COP26 achievements are fragile: Alok Sharma

COP26 President Alok Sharma in a talk with Dino Patti Djalal, chairman of the Foreign Policy Community of Indonesia (FPCI). The talk titled “In conversation with Alok Sharma: Delivering the Climate Promises of COP26” was first broadcast on the FPCI Youtube channel Thursday (17/2).

Jakarta – COP26 President Alok Sharma warned that progress made during the 2021 UN climate summit is fragile, unless commitments are turned into real actions. The UN’s COP26 climate summit in November 2022 ended with a deal to ‘phase down’ coal.

“Our overall goal was to keep 1.5 alive. … We know from the IPCC report that came out last August that we are already at 1.1 degrees. Look around you, in this fine country you see the impacts of climate change even at 1.1 degrees. You see that around the world,” Sharma said in a talk with Dino Patti Djalal, chairman of the Foreign Policy Community of Indonesia (FPCI) broadcast on the FPCI Youtube channel Thursday (17/2).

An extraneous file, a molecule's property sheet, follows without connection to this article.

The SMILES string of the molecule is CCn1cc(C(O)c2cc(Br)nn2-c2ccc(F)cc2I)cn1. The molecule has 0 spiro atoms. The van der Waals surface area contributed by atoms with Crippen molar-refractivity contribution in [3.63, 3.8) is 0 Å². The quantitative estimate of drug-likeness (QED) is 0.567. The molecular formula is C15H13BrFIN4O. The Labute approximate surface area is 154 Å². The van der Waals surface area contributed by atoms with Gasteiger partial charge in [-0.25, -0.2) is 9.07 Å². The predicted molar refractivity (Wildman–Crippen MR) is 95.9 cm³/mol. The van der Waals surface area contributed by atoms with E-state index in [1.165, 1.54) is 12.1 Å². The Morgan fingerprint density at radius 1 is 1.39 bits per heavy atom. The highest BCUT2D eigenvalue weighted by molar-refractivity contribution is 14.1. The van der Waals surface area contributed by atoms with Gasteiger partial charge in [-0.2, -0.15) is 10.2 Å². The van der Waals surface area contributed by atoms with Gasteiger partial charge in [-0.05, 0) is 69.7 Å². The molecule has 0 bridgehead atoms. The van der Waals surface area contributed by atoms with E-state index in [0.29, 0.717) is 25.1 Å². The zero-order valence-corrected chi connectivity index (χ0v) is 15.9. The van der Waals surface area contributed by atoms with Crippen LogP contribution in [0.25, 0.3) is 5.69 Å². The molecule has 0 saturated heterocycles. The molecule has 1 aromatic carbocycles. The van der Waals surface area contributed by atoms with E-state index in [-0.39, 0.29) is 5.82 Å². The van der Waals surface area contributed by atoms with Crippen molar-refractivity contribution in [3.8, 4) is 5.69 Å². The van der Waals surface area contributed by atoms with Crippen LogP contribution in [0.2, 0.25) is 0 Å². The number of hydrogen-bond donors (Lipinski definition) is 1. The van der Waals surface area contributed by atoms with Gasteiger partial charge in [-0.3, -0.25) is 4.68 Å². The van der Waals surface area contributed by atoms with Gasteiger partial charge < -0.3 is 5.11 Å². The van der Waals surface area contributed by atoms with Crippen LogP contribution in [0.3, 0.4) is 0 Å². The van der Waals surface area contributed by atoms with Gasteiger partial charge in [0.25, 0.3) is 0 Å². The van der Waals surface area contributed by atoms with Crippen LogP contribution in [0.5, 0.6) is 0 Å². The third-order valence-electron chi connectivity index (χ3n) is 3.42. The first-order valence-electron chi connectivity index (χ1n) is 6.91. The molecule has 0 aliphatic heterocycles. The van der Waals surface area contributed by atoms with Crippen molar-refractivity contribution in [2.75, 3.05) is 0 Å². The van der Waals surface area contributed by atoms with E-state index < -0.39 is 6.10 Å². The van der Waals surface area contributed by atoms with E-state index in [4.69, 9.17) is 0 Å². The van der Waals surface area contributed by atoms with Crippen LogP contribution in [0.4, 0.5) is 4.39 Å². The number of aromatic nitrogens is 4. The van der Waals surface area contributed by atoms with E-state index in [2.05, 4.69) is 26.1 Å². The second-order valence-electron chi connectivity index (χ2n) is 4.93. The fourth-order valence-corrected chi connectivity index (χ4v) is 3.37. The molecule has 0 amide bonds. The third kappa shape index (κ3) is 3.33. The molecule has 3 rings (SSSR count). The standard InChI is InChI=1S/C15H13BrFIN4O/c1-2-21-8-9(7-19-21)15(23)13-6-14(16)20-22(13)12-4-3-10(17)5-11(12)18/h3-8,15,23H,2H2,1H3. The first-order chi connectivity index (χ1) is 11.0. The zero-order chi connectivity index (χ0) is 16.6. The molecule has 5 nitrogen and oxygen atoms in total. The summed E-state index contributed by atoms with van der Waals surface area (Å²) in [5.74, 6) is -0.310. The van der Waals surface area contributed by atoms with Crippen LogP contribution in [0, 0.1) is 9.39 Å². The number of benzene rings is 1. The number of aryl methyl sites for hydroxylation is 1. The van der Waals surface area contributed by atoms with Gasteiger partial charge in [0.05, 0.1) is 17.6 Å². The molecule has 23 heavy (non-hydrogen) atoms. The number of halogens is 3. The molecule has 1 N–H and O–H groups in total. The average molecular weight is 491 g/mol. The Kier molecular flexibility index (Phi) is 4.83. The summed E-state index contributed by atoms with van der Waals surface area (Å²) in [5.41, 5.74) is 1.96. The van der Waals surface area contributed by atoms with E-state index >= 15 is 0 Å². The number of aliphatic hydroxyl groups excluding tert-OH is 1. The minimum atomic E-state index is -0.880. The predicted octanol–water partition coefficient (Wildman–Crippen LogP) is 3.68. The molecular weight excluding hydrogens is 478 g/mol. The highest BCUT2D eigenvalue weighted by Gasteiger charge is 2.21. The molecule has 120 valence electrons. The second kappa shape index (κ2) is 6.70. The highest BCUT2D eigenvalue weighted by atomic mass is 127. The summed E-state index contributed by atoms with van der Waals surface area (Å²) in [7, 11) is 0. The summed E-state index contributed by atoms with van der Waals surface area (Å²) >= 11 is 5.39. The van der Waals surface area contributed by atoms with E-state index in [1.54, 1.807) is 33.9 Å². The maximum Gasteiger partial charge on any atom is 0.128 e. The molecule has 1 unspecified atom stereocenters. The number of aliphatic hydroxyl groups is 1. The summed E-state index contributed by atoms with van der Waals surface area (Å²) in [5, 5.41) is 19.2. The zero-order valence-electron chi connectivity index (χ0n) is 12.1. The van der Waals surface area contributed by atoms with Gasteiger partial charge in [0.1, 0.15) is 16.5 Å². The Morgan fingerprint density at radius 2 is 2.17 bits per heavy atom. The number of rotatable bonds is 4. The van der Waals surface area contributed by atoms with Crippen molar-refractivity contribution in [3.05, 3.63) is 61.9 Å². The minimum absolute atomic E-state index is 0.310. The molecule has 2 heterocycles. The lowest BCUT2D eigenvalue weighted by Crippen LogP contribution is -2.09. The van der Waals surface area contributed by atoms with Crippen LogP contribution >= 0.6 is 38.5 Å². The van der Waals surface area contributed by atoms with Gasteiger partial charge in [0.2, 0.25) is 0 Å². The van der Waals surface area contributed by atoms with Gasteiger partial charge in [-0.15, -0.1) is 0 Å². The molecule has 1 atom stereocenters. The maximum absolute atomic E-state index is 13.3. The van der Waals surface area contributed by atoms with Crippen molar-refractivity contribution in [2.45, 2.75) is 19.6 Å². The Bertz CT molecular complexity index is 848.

He said that when the UK took on the role of COP presidency, less than 30% of the global economy was covered by a net zero target where now it’s over 90%. “Eighteen of 20 of the G20 Nations have formally committed to net zero by the middle of this century. That is a remarkable thing. We’ve got 150 countries that came forward with enhanced NDCs,” Sharma said.

He pointed out that some of the reports predict that if all of these commitments are delivered upon, the world is heading on a trajectory below 2 degrees of global warming. “The fragility comes from us now needing to make sure that those commitments are adhered to. So I’ll keep telling this throughout this year … that that’s what this year’s about: for countries to deliver.”

In January, the BBC reported that Sharma outlined four key priorities for this year, including getting countries to increase their actions on cutting carbon and concentrating on getting the richer G20 group of nations to do more. There must also be a renewed focus on helping countries to adapt to climate change, and to make advances on the issue of loss and damage. (nsh)

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